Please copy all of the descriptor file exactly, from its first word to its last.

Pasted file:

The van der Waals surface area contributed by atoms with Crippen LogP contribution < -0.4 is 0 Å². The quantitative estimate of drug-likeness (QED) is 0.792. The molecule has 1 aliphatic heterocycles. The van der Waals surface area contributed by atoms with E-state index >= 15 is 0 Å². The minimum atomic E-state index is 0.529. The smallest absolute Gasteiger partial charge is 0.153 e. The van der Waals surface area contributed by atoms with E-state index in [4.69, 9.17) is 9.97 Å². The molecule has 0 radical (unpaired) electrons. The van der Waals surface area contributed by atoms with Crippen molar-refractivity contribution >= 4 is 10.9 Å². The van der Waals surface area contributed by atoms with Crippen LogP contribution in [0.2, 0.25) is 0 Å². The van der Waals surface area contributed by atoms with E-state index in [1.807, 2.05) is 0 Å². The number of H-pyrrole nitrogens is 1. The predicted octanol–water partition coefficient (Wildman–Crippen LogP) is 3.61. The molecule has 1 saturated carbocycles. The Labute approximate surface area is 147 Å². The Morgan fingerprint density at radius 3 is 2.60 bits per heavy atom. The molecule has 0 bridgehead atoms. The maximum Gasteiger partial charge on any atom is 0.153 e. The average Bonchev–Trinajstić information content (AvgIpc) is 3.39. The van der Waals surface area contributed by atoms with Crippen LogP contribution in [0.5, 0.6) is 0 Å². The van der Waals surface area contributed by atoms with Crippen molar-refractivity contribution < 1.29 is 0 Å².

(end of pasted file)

The van der Waals surface area contributed by atoms with Crippen LogP contribution < -0.4 is 0 Å². The quantitative estimate of drug-likeness (QED) is 0.792. The molecule has 1 aliphatic heterocycles. The van der Waals surface area contributed by atoms with E-state index >= 15 is 0 Å². The minimum atomic E-state index is 0.529. The smallest absolute Gasteiger partial charge is 0.153 e. The van der Waals surface area contributed by atoms with E-state index in [4.69, 9.17) is 9.97 Å². The molecule has 0 radical (unpaired) electrons. The van der Waals surface area contributed by atoms with Crippen molar-refractivity contribution >= 4 is 10.9 Å². The van der Waals surface area contributed by atoms with Crippen LogP contribution in [0.2, 0.25) is 0 Å². The van der Waals surface area contributed by atoms with E-state index in [1.807, 2.05) is 0 Å². The number of H-pyrrole nitrogens is 1. The predicted octanol–water partition coefficient (Wildman–Crippen LogP) is 3.61. The molecule has 1 saturated carbocycles. The Labute approximate surface area is 147 Å². The Morgan fingerprint density at radius 3 is 2.60 bits per heavy atom. The molecule has 0 bridgehead atoms. The maximum Gasteiger partial charge on any atom is 0.153 e. The average Bonchev–Trinajstić information content (AvgIpc) is 3.39. The van der Waals surface area contributed by atoms with Crippen LogP contribution in [0.5, 0.6) is 0 Å². The van der Waals surface area contributed by atoms with Crippen molar-refractivity contribution < 1.29 is 0 Å².